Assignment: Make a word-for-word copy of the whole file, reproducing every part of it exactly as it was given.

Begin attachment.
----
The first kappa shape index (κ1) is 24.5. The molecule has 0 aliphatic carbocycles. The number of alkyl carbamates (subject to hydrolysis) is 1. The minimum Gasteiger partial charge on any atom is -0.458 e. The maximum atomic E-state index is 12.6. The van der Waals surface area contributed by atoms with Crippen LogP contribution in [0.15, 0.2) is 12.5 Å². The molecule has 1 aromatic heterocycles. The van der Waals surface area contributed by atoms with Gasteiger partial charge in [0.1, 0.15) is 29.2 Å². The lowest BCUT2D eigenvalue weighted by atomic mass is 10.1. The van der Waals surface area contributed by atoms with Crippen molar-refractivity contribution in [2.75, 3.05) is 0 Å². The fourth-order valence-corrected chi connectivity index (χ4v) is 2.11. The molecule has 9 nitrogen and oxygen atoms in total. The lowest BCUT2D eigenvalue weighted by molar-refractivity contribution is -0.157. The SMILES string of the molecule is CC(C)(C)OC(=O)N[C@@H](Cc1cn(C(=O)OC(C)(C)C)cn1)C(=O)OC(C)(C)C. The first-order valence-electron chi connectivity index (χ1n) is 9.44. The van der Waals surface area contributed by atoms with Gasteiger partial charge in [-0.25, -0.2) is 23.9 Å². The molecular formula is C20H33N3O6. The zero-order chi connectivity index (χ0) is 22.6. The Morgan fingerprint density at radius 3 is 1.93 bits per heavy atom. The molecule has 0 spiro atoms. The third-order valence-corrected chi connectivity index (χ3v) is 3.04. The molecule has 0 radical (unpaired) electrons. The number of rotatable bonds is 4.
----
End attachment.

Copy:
The first kappa shape index (κ1) is 24.5. The molecule has 0 aliphatic carbocycles. The number of alkyl carbamates (subject to hydrolysis) is 1. The minimum Gasteiger partial charge on any atom is -0.458 e. The maximum atomic E-state index is 12.6. The van der Waals surface area contributed by atoms with Crippen LogP contribution in [0.15, 0.2) is 12.5 Å². The molecule has 1 aromatic heterocycles. The van der Waals surface area contributed by atoms with Gasteiger partial charge in [0.1, 0.15) is 29.2 Å². The lowest BCUT2D eigenvalue weighted by atomic mass is 10.1. The van der Waals surface area contributed by atoms with Crippen molar-refractivity contribution in [2.75, 3.05) is 0 Å². The fourth-order valence-corrected chi connectivity index (χ4v) is 2.11. The molecule has 9 nitrogen and oxygen atoms in total. The lowest BCUT2D eigenvalue weighted by molar-refractivity contribution is -0.157. The SMILES string of the molecule is CC(C)(C)OC(=O)N[C@@H](Cc1cn(C(=O)OC(C)(C)C)cn1)C(=O)OC(C)(C)C. The first-order valence-electron chi connectivity index (χ1n) is 9.44. The van der Waals surface area contributed by atoms with Gasteiger partial charge in [-0.25, -0.2) is 23.9 Å². The molecular formula is C20H33N3O6. The zero-order chi connectivity index (χ0) is 22.6. The Morgan fingerprint density at radius 3 is 1.93 bits per heavy atom. The molecule has 0 spiro atoms. The third-order valence-corrected chi connectivity index (χ3v) is 3.04. The molecule has 0 radical (unpaired) electrons. The number of rotatable bonds is 4.